# Solving an ideal opamp-circuit leads to a contradiction

Well, I am trying to analyze the following circuit:

simulate this circuit – Schematic created using CircuitLab

When I use and apply KCL, I can write the following set of equations:

$$\begin{cases} \text{I}_1+\text{I}_4=\text{I}_2+\text{I}_3\\ \\ \text{I}_1=\text{I}_2\\ \\ \text{I}_3+\text{I}_5=0\\ \\ \text{I}_6=\text{I}_4+\text{I}_5 \end{cases}\tag1$$

When I use and apply Ohm's law, I can write the following set of equations:

$$\begin{cases} \text{I}_1=\frac{\text{V}_\text{x}-\text{V}_1}{\text{R}_1}\\ \\ \text{I}_2=\frac{\text{V}_1}{\text{R}_2}\\ \\ \text{I}_3=\frac{\text{V}_1-\text{V}_2}{\text{R}_3}\\ \\ \text{I}_4=\frac{\text{V}_3-\text{V}_1}{\text{R}_4}\\ \\ \text{I}_5=\frac{\text{V}_3-\text{V}_2}{\text{R}_5} \end{cases}\tag2$$

Substitute $$\(2)\$$ into $$\(1)\$$, in order to get:

$$\begin{cases} \frac{\text{V}_\text{x}-\text{V}_1}{\text{R}_1}+\frac{\text{V}_3-\text{V}_1}{\text{R}_4}=\frac{\text{V}_1}{\text{R}_2}+\frac{\text{V}_1-\text{V}_2}{\text{R}_3}\\ \\ \frac{\text{V}_\text{x}-\text{V}_1}{\text{R}_1}=\frac{\text{V}_1}{\text{R}_2}\\ \\ \frac{\text{V}_1-\text{V}_2}{\text{R}_3}+\frac{\text{V}_3-\text{V}_2}{\text{R}_5}=0\\ \\ \text{I}_6=\frac{\text{V}_3-\text{V}_1}{\text{R}_4}+\frac{\text{V}_3-\text{V}_2}{\text{R}_5} \end{cases}\tag3$$

Now, I have an ideal opamp, so I know that $$\\text{V}_+=\text{V}_-=\text{V}_2=0\$$. So I can rewrite equation $$\(3)\$$ as follows:

$$\begin{cases} \frac{\text{V}_\text{x}-\text{V}_1}{\text{R}_1}+\frac{\text{V}_3-\text{V}_1}{\text{R}_4}=\frac{\text{V}_1}{\text{R}_2}+\frac{\text{V}_1}{\text{R}_3}\\ \\ \frac{\text{V}_\text{x}-\text{V}_1}{\text{R}_1}=\frac{\text{V}_1}{\text{R}_2}\\ \\ \frac{\text{V}_1}{\text{R}_3}+\frac{\text{V}_3}{\text{R}_5}=0\\ \\ \text{I}_6=\frac{\text{V}_3-\text{V}_1}{\text{R}_4}+\frac{\text{V}_3}{\text{R}_5} \end{cases}\tag4$$

But this system contains a contradiction so it is impossible to solve. Where is my mistake?

• What is the logic to determine that I1 and I2 are equal? – Justme Apr 5 at 20:58
• @Justme That implies that there is no current flowing into or out of the plus terminal of the opamp. – Jan Apr 5 at 20:59
• Are you sure about that? If you claim I1 and I2 are equal, then from that follows that I4 and I3 are equal as well. I1 can't equal to I2. – Justme Apr 5 at 21:04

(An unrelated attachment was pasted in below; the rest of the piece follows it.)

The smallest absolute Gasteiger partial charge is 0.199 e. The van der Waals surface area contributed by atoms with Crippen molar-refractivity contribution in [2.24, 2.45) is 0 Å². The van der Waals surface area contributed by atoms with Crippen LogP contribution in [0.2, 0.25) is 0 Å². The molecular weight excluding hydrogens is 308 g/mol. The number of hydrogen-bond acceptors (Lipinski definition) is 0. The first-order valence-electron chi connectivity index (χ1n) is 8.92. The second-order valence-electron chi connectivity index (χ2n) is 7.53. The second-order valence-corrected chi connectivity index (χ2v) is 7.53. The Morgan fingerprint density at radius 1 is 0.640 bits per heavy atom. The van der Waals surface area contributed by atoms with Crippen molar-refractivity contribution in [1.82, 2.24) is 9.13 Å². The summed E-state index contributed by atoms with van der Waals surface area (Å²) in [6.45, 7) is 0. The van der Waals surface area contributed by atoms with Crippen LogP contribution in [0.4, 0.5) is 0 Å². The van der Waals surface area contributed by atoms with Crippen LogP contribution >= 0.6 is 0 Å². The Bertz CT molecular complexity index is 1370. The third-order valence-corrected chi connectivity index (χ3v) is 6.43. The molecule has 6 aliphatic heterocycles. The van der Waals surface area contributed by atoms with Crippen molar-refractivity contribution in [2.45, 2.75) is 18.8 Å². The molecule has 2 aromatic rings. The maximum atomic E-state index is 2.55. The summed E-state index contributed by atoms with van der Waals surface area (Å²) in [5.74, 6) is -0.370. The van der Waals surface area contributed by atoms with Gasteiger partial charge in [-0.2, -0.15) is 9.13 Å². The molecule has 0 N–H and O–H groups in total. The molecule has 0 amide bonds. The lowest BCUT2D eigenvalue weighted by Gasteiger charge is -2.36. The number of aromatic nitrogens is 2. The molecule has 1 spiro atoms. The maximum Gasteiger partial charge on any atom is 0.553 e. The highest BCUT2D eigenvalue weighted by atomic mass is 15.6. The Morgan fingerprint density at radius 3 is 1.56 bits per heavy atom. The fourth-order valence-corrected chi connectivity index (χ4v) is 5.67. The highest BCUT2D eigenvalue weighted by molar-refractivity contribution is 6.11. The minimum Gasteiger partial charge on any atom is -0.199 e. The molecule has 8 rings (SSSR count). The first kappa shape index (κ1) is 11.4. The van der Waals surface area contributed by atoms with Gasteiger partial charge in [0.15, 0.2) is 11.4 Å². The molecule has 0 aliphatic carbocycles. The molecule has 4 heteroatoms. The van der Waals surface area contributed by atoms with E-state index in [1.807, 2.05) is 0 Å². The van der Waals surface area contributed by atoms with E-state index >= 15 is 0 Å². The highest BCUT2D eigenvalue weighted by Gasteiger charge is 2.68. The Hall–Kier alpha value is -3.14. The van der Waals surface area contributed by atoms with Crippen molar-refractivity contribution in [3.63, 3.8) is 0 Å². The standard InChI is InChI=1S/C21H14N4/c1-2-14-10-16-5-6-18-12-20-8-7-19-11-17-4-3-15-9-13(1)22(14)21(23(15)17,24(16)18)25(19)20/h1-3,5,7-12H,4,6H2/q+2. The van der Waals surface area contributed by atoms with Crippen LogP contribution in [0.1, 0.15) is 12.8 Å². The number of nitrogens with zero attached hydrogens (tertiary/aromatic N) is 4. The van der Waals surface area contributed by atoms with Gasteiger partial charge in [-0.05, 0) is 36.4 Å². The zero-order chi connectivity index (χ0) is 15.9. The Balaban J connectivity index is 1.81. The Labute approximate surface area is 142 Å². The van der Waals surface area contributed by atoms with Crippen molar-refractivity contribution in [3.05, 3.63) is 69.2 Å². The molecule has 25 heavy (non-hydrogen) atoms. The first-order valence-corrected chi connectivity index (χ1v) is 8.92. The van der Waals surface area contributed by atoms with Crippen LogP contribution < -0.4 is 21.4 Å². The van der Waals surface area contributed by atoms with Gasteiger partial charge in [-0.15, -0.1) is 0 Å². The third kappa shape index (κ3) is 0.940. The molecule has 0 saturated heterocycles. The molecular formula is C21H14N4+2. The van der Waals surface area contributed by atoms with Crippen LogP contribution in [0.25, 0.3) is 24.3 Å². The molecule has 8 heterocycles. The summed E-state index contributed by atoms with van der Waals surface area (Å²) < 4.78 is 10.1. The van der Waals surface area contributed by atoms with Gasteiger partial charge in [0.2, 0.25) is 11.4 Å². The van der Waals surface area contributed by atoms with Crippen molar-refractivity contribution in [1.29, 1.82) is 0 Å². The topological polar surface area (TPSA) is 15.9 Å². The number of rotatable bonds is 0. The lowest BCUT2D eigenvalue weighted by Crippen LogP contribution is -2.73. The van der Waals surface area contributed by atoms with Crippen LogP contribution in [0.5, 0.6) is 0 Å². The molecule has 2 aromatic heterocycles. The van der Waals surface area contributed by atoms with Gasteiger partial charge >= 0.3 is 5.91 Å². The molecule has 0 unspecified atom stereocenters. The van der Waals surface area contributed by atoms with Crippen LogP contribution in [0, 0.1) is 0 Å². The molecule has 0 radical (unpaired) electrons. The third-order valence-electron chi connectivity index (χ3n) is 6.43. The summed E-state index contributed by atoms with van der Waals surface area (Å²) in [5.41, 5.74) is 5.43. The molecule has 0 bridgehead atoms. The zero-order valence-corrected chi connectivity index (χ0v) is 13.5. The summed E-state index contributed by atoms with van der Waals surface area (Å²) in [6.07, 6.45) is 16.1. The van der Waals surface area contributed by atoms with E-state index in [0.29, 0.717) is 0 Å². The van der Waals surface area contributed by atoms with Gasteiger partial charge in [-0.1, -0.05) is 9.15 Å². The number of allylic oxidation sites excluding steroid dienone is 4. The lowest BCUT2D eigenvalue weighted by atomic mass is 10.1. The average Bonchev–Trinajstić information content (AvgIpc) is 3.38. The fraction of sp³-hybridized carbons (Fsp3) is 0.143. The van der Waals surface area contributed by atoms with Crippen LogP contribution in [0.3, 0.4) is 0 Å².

• I'm with justme on this one. – DKNguyen Apr 5 at 21:10
• @Justme why is it correct to say that I3+I5=0 And when I write the node at the ground as I2=I1 it is wrong? – Jan Apr 5 at 21:11

The error is in the assumption the I2 = I1.
The OpAmp can (in general) sink and source current.
When it would be sourcing current, this current would have to go to ground, either through R2 or through R1 (less likely).

The current through R2 returns to Vx as well as to the negative power terminal of the source that sources the OpAmp.

Note you cannot omit the power terminals: an ideal OpAmp has no current entering its input terminals. If a current would enter or leave the output terminal, this would conflict with KCL: current cannot be created or eaten by an OpAmp.

• First of all, thanks for your answer. This leads to another question I have: so what does KCL say at the node with the ground symbol? – Jan Apr 5 at 21:08
• Let me ask another question: what would KCL say about an opamp where no currents enter it through the inputs, but a current leaves the component at the output? – Huisman Apr 5 at 21:10
• I don't know..... – Jan Apr 5 at 21:12
• The current through R2 'returns' to Vx as well as to the negative power terminal of the OpAmp. – Huisman Apr 5 at 21:15
• Oh, OK. Took me a long time to get it. You can't sum the currents going into ground in this type of problem because there are assumed connections to ground that are not shown in the diagram. So that is why you cannot assume I1=I2. I upvoted the original question because this is an important and subtle point. – mkeith Apr 5 at 22:11

The numerous intermediate stages and the already mentioned faulty assumption I1=I2 create errors.

The assumption opamp output is a controlled voltage source which sets V3 so that V2=0 is the common virtual ground principle and it's well acceptable (by assuming a stable by feedback balanced state exists)

Node equations are more straightforward to write directly with conductances G=1/R. Also the fact V2=0 is good to include in the beginning.

At node 1 we get for the sum of departing currents:

(V1-Vx)G1 + (V1-V3)G4 + V1G2 + V1G3 = 0

At node 2 we get for the sum of arriving currents:

V1G3 + V3G5 = 0

We do not have more independent equations because all non-voltage source nodes are used. If we eliminate V1 we will have one equation which gives ratio V3/Vx and that's the voltage gain of the circuit.

The output of a "near-ideal" op amp will be(gain * (nonInv-inv+(constant/gain))), with the gain being maximal and the constant being dwarfed by the gain. In a meaningful ideal circuit, each node's voltage will monotonically and asymptotically approach some limiting value as gain approaches infinity, and the ideal voltage at each node will be that value.

It's possible to have a circuit whose behavior will not asymptotically approach a limit as gain increases but will remain sensitive to increasing gain, or will behave in substantially non-monotonic fashion. In such cases, simplified ideal-circuit equations which ignore gain in such cases will often have no solution, or may have multiple solutions; even when a solution exists, it might not be meaningful. For example, if one connects the non-inverting input of an op amp to the output, and the inverting input to a signal, the "ideal" equation would suggest that the output should match the signal, but the formula with gain would not yield any kind of convergence as gain approaches infinity, and thus the "ideal" equation result should not be viewed as meaningful.